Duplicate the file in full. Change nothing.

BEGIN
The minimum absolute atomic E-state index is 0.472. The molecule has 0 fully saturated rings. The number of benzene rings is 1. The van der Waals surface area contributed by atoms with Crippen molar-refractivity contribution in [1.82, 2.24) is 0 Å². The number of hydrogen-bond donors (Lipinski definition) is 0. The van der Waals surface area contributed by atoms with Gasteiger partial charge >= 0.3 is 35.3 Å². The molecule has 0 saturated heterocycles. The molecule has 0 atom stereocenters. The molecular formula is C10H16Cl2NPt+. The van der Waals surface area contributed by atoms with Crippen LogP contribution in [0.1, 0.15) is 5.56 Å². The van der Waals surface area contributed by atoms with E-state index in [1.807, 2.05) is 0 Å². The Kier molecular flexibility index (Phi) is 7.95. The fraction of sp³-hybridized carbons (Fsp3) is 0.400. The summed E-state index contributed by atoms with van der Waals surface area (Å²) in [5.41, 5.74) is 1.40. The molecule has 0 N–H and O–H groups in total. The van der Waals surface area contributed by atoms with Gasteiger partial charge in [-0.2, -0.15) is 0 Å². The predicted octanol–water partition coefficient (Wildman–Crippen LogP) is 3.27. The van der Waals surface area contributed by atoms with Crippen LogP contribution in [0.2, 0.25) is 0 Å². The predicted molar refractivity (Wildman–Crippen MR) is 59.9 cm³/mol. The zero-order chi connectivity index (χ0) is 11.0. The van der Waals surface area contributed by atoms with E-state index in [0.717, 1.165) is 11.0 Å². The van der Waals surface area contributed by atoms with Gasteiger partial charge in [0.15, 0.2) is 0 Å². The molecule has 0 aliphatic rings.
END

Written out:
The minimum absolute atomic E-state index is 0.472. The molecule has 0 fully saturated rings. The number of benzene rings is 1. The van der Waals surface area contributed by atoms with Crippen molar-refractivity contribution in [1.82, 2.24) is 0 Å². The number of hydrogen-bond donors (Lipinski definition) is 0. The van der Waals surface area contributed by atoms with Gasteiger partial charge >= 0.3 is 35.3 Å². The molecule has 0 saturated heterocycles. The molecule has 0 atom stereocenters. The molecular formula is C10H16Cl2NPt+. The van der Waals surface area contributed by atoms with Crippen LogP contribution in [0.1, 0.15) is 5.56 Å². The van der Waals surface area contributed by atoms with E-state index in [1.807, 2.05) is 0 Å². The Kier molecular flexibility index (Phi) is 7.95. The fraction of sp³-hybridized carbons (Fsp3) is 0.400. The summed E-state index contributed by atoms with van der Waals surface area (Å²) in [5.41, 5.74) is 1.40. The molecule has 0 N–H and O–H groups in total. The van der Waals surface area contributed by atoms with Gasteiger partial charge in [-0.2, -0.15) is 0 Å². The predicted octanol–water partition coefficient (Wildman–Crippen LogP) is 3.27. The van der Waals surface area contributed by atoms with Crippen LogP contribution in [0.2, 0.25) is 0 Å². The predicted molar refractivity (Wildman–Crippen MR) is 59.9 cm³/mol. The zero-order chi connectivity index (χ0) is 11.0. The van der Waals surface area contributed by atoms with E-state index in [0.717, 1.165) is 11.0 Å². The van der Waals surface area contributed by atoms with Gasteiger partial charge in [0.15, 0.2) is 0 Å². The molecule has 0 aliphatic rings.